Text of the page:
Over the years, there has been much debate about the value of trailing valuations as a measure of portfolio management in the short-term while its value over the long-term has been abundantly clear.
The volatility of earnings from one year to the next is an inefficient predictor of market prices or returns over the short-term. This leads to the need to smooth earnings volatility in order to gain a better understanding of what the underlying trend of valuations actually is. From an investment standpoint, periods of “valuation expansion” are where the bulk of the gains in the financial markets have been made over the last 115 years. History shows, that during periods of “valuation compression”returns are much more muted and volatile.
Therefore, in order to compensate for the potential “duration mismatch” of a faster-moving market environment, I recalculated Robert Shiller’s CAPE ratio using a 5-year average as shown in the chart below.
There is a high correlation between the movements of the CAPE-5 and the S&P 500 index. However, you will notice that prior to 1950 the movements of valuations were more coincident with the overall index as price movement was a primary driver of the valuation metric. As earnings growth began to advance much more quickly post-1950, price movement became less of a dominating factor. Therefore, you can see that the CAPE-5 ratio began to lead overall price changes.
A key “warning” for investors, since 1950, has been a decline in the CAPE-5 ratio which has tended to lead price declines in the overall market. While it is still very early, the CAPE-5 Ratio has declined from 25.77 in November of 2013 to 22.09 currently. The last time the CAPE-5 ratio started a similar decline was in February of 2011. Of course, that summer experienced a near 20% decline in the markets.
To get a better understanding of where valuations are currently relative to past history, we can look at the deviation between current valuation levels and the long-term average. The importance of deviation is crucial to understand. In order for there to be an “average,” valuations had to be both above and below that “average” over history. These“averages” provide a gravitational pull on valuations over time which is why the further the deviation is away from the“average,” the greater the eventual “mean reversion” will be.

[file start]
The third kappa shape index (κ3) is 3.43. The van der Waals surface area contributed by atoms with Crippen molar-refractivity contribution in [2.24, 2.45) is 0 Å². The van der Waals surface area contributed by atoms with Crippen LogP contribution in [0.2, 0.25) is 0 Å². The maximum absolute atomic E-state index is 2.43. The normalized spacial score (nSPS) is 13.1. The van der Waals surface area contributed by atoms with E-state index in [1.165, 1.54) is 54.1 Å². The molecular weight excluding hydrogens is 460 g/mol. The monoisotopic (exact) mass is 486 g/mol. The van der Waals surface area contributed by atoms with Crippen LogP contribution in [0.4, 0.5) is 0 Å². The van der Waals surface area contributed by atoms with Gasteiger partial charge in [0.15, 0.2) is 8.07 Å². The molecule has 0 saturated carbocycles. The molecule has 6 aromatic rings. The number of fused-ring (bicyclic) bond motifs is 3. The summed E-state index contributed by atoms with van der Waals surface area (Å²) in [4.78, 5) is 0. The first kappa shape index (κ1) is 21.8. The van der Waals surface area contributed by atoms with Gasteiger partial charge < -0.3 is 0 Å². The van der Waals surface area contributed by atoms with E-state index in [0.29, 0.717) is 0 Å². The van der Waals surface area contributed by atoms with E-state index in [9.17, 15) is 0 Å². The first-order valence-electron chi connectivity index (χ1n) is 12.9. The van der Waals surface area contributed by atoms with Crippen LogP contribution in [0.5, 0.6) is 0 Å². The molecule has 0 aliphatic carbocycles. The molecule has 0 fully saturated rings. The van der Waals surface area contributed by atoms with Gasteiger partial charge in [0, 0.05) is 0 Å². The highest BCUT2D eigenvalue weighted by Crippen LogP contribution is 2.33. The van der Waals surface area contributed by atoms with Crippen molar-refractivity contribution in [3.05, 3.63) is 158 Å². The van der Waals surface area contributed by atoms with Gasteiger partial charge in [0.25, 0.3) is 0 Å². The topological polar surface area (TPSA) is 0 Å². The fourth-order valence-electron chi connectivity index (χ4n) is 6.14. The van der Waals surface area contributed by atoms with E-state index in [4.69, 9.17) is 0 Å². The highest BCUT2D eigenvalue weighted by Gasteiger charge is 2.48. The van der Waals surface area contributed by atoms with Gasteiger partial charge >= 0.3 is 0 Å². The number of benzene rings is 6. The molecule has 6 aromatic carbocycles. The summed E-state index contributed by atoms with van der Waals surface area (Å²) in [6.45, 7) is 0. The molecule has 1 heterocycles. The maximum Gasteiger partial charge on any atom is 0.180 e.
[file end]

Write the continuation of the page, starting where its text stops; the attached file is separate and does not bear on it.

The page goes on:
The first chart below is the percentage deviation of the CAPE-5 ratio from its long-term average going back to 1881.
Currently, the 41.11% deviation above the long-term CAPE-5 average of 15.80x earnings puts valuations at levels only witnessed five (5) other times in history. While it is hoped “this time will be different,” which were the same words uttered during each of the five previous periods, you can clearly see that the eventual results were much less optimal.
However, by using a 12-month average of the CAPE-5 ratio to smooth out some of the volatility, we find that when the 12-month average turns down it has coincided with previously very important peaks in the stock market cycle.
Is this a better measure than Shiller’s CAPE-10 ratio? Maybe, as it adjusts more quickly to a more highly volatile market. However, I want to reiterate that neither the Shiller’s CAPE-10 ratio, or the modified CAPE-5 ratio, were ever meant to be “market timing” indicators.
The purpose is to denote periods where carrying exceptionally high levels of investment risk have provided exceptionally poor levels of future returns. What both of these measures are clearly warning is that future market returns are going to be substantially lower than they have been over the past five years. Therefore, if you are expecting the markets to crank out 10% annualized returns over the next 10 years for you to meet your retirement goals, it is likely that you are going to be very disappointed.
Just some things to think about.
Lance Roberts is a Chief Portfolio Strategist/Economist for Clarity Financial. He is also the host of “The Lance Roberts Show” and Chief Editor of the “Real Investment Advice” website and author of “Real Investment Daily” blog and “Real Investment Report“. Follow Lance on Facebook, Twitter, and Linked-In
Lance Roberts is a Chief Portfolio Strategist/Economist for RIA Advisors. He is also the host of “The Lance Roberts Podcast” and Chief Editor of the “Real Investment Advice” website and author of “Real Investment Daily” blog and “Real Investment Report“. Follow Lance on Facebook, Twitter, Linked-In and YouTube